Hurricane Grace slams Mexico's Gulf coast, killing 8 in flooding and mudslides
Weakened to tropical storm as it moved across country's mountainous interior
Hurricane Grace pummelled Mexico with torrential rain on Saturday, causing severe flooding and mudslides that killed at least eight people after it became one of the most powerful storms in years to hit the country's Gulf coast, authorities said.
Grace was whipping up maximum sustained winds of 201 km/h, a Category 3 hurricane on the five-step Saffir-Simpson scale, when it slammed into the coast near the resort of Tecolutla in Veracruz state in the early morning before weakening to a tropical storm.
Tropical Storm <a href="https://twitter.com/hashtag/Grace?src=hash&ref_src=twsrc%5Etfw">#Grace</a> Advisory 33: Grace Weakening Rapidly Over Land But Still Causing Very Heavy Rains and Flooding Over Portions of East-Central Mexico. <a href="https://t.co/VqHn0u1vgc">https://t.co/VqHn0u1vgc</a>—@NHC_Atlantic
The state government said eight people were killed, including six from one family, and three people were missing. All but one of the victims died in the state capital Xalapa, including a young girl killed in a mudslide that hit her home, the government said.
As well, an adult died after a roof collapsed in the city of Poza Rica further north in the state, Veracruz Gov. Cuitlahuac Garcia told a news conference.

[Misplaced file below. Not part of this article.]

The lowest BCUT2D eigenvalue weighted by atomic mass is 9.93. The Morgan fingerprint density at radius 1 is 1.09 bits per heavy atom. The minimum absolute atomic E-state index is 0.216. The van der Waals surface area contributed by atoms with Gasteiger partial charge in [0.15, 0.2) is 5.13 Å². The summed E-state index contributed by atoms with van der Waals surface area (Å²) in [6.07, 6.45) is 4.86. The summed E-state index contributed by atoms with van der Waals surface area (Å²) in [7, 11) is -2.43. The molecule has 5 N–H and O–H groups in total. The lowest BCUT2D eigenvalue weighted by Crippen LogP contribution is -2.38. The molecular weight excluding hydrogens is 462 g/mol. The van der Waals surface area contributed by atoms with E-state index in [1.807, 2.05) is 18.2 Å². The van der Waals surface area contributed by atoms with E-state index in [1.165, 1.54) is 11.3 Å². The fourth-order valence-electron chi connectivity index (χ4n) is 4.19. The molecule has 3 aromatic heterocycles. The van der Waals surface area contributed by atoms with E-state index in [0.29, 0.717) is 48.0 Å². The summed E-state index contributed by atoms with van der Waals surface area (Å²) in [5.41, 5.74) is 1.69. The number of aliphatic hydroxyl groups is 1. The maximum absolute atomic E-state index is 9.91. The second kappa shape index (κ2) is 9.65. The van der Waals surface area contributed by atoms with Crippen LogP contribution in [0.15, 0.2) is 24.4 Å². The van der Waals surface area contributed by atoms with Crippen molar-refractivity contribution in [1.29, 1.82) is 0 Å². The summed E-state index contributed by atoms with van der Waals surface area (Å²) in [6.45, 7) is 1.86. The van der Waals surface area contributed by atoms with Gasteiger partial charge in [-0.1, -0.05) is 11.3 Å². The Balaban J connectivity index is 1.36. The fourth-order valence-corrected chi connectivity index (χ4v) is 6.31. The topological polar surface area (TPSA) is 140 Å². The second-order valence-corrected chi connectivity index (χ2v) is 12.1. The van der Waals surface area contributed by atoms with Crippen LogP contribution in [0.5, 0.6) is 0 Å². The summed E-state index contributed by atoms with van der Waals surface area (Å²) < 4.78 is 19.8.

"The state of emergency has not ended," he added.
Local television showed severe flooding in Xalapa, with coffins from a local business floating down a waterlogged
street. The nearby River Actopan burst its banks, shutting down a local highway, state authorities said.
Grace also caused power outages and brought down trees. Images on social media showed damage to buildings and cars submerged by the deluge of rain the storm brought.
Garcia said several rivers in Veracruz would flood, and he urged the local population to take cover.
Television footage also showed flooding in Ciudad Madero in the southern reaches of the state of Tamaulipas, near the border of Veracruz. Mexican state oil firm Petroleos Mexicanos's (Pemex) Francisco Madero refinery is in Ciudad Madero.
Some flights cancelled, outages reported
Mexico City's international airport said some flights were cancelled due to the hurricane. National power utility the Comision Federal de Electricidad (CFE) reported 565,000 electricity users were affected by outages.
Grace weakened quickly as it moved across Mexico's mountainous interior, becoming a tropical storm, with top winds of 75 km/h. The centre was about 55 kilometres northwest of Mexico City, the Miami-based National Hurricane Center (NHC) said.
Before Grace hit land, President Andres Manuel Lopez Obrador urged people in the states of Veracruz, Puebla, San Luis Potosi, Tamaulipas and Hidalgo to get to higher ground or shelters.
Many appear to have heeded the call.
Grace misses oil installations
The NHC has forecast that Grace would dump 15 to 30 centimetres of rain over swaths of eastern and central Mexico, and up to 45 centimetres in some areas, through Sunday. The heavy rainfall will likely cause areas of flash and urban flooding, it said.
Veracruz and its waters are home to several oil installations, including Pemex's port in Coatzacoalcos and its Lazaro Cardenas refinery in Minatitlan, in the south.
Grace hit land well to the north of these cities.
Earlier in the week, Grace pounded Mexico's Caribbean coast, downing trees and causing power outages for nearly 700,000 people, but without causing loss of life, authorities said.
It also doused Jamaica and Haiti, still reeling from a 7.2-magnitude earthquake, with torrential rain.
With files from The Associated Press